This image depicts Ned Ludd in 1812.

21 May 2021

The Luddites Were Right

Luddism wasn’t really about technology. But was their skepticism toward development a good thing?

Christopher Butler is a designer living in Durham, NC.

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Toward the end of the 18th century, a fed-up weaver — worn down physically, emotionally, and mentally from a lifetime of tedious and futile labor feeding the upper echelons of society he could never reach, traumatically smothered by the surrounding noise of constant armed conflict, and decisively aware of the absolute nothing he had left to lose — stood up and smashed his equipment with a hammer. His rage at the shrinking trap his life had become caught on quickly.

Some years later, this weaver, now renowned as a General and King, led armies of aggrieved protesters, promising a revision of society or to die trying for it. His name was Ned Ludd.

Except Ned Ludd never existed. He was, maybe, an inflation of a real person — a story that preserved a man’s name — but most likely, Ned Ludd was a complete invention. He was, like so many folk heroes, a necessary myth to motivate action against a formidable foe.

Centuries later, the myth and movement of the Luddites has become a misnomer. The Luddites weren’t just an angry mob. They weren’t even against technology. They were against being used like technology. Theirs was a rebellion of humanistic ideals. But, Luddite no longer means anything to do with principled rebellion.

Most commonly, Luddite is a term of derision. A Luddite in our day is someone content with their technological illiteracy or illogic, as in the “Luddite” dad who still prints his e-mails, or the “Luddite” coffee shop that withholds wi-fi, or the “Luddite” who returns a blank stare when you mention Tik-Tok or Bitcoin or NFTs.

Sometimes, Luddite means something more sinister. As in the government Luddite who regulates opposition to informational freedom, or the loosely organized individuals with complaints about the harms of a particular technology. All are Luddites, and yet, none really are.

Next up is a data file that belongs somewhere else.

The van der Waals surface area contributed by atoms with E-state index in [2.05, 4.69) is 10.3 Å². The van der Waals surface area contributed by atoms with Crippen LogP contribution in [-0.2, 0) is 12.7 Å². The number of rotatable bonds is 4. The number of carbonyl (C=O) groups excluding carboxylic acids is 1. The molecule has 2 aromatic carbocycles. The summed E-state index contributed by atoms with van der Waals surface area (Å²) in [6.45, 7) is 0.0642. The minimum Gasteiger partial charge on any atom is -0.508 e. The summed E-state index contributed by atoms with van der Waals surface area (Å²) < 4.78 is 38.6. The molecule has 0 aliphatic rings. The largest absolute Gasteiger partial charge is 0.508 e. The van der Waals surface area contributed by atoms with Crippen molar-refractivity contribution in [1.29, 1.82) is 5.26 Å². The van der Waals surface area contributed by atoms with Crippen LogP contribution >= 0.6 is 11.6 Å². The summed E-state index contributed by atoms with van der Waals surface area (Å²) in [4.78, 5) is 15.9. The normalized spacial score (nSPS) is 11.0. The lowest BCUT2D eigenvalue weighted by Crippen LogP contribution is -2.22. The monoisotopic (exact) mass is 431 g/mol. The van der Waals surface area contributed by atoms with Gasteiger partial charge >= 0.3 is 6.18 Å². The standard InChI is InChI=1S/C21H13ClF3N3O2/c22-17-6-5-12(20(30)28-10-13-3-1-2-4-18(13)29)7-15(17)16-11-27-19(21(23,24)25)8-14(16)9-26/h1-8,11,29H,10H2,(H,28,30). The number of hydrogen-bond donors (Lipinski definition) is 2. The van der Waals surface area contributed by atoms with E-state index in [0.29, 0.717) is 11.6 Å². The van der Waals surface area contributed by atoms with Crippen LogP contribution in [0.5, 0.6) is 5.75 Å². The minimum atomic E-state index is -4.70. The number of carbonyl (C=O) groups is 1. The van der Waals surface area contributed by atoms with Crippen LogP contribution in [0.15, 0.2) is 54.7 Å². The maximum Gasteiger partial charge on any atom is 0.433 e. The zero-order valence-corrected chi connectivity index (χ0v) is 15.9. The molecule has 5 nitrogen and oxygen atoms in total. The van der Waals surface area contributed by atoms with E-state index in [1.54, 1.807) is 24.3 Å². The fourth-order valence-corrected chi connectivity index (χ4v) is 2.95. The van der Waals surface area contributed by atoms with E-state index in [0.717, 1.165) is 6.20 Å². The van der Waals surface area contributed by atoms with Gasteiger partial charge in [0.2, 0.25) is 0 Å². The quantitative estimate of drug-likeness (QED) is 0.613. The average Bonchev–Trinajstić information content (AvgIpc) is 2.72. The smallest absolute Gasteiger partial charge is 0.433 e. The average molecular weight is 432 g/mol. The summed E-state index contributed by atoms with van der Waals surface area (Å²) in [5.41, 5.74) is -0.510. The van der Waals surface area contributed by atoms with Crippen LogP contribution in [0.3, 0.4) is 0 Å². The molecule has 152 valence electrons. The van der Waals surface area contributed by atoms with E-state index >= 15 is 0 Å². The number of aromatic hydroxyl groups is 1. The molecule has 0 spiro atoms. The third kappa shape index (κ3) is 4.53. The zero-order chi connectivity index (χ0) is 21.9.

Tracing Luddism back to its inception helps to illuminate what it was really about: Not technology, but the “dangers of the western approach to development, in particular the spread of an international economy based on hi-tech-driven finance.” I like that framing, as written over twenty years ago by Kirkpatrick Sale. Technology is not the object of Luddism, ethics and humanity — and more specifically, the absence of them — is.

Modernity is synonymous with speed. Sale’s invocation of hi-tech-driven finance, for example, is indicative. Over the last several decades, speed’s role in shaping finance has been profound. It’s also represented, like Luddism, by a misnomer. A decade after Sale wrote those words, Proximity Trading was the big thing on Wall Street. At that point, traders were losing money — big money — on latency. The time between when they’d initiate a purchase or sale, though less than a second, was enough for the price to be radically different by the time their order was processed. The greater the latency, the more of a surprise, for better but mostly worse. To solve this, companies began selling services to get traders closer — physically — to Wall Street so as to reduce the actual distance between them and the trading floor. Why? Because that means less cable for signals to travel through, and therefore less time between when a button is pressed and the signal it sends is able to reach its destination. In 2006, one trader boasted of reducing his latency from 150 microseconds to 1.2. I don’t know, you might be thinking, is that impressive? Given that a microsecond is one millionth of a second, I’d say it’s beyond impressive. It’s a level of speed that is nearly impossible to comprehend. Ten years later, High-Frequency Trading gets rid of the button altogether, handing trading over to algorithms that execute at approximately one 64 millionth of a second. No individual trader could ever compete with a company that can afford the infrastructure to maintain high-frequency trading. A Luddite on Wall Street would take out a hammer and smash their terminal. And in the second between the swing and impact, fortunes beyond the scope of an individual’s understanding are made and lost.